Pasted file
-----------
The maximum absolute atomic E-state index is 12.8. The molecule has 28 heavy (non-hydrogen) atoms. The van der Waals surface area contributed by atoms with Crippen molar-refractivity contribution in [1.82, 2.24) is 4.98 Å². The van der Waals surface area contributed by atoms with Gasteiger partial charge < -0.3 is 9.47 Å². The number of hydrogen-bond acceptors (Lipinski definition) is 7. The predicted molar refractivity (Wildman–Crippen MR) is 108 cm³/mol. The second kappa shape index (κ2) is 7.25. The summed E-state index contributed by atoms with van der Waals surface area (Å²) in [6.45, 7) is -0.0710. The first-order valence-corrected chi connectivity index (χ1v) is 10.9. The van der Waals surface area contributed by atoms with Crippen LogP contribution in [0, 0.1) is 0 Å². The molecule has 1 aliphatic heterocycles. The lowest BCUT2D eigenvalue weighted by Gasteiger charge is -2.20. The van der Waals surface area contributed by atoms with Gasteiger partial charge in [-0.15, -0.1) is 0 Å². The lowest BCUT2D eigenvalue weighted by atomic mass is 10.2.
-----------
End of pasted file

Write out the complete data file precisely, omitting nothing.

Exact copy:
The maximum absolute atomic E-state index is 12.8. The molecule has 28 heavy (non-hydrogen) atoms. The van der Waals surface area contributed by atoms with Crippen molar-refractivity contribution in [1.82, 2.24) is 4.98 Å². The van der Waals surface area contributed by atoms with Gasteiger partial charge < -0.3 is 9.47 Å². The number of hydrogen-bond acceptors (Lipinski definition) is 7. The predicted molar refractivity (Wildman–Crippen MR) is 108 cm³/mol. The second kappa shape index (κ2) is 7.25. The summed E-state index contributed by atoms with van der Waals surface area (Å²) in [6.45, 7) is -0.0710. The first-order valence-corrected chi connectivity index (χ1v) is 10.9. The van der Waals surface area contributed by atoms with Crippen LogP contribution in [0, 0.1) is 0 Å². The molecule has 1 aliphatic heterocycles. The lowest BCUT2D eigenvalue weighted by Gasteiger charge is -2.20. The van der Waals surface area contributed by atoms with Gasteiger partial charge in [-0.15, -0.1) is 0 Å². The lowest BCUT2D eigenvalue weighted by atomic mass is 10.2.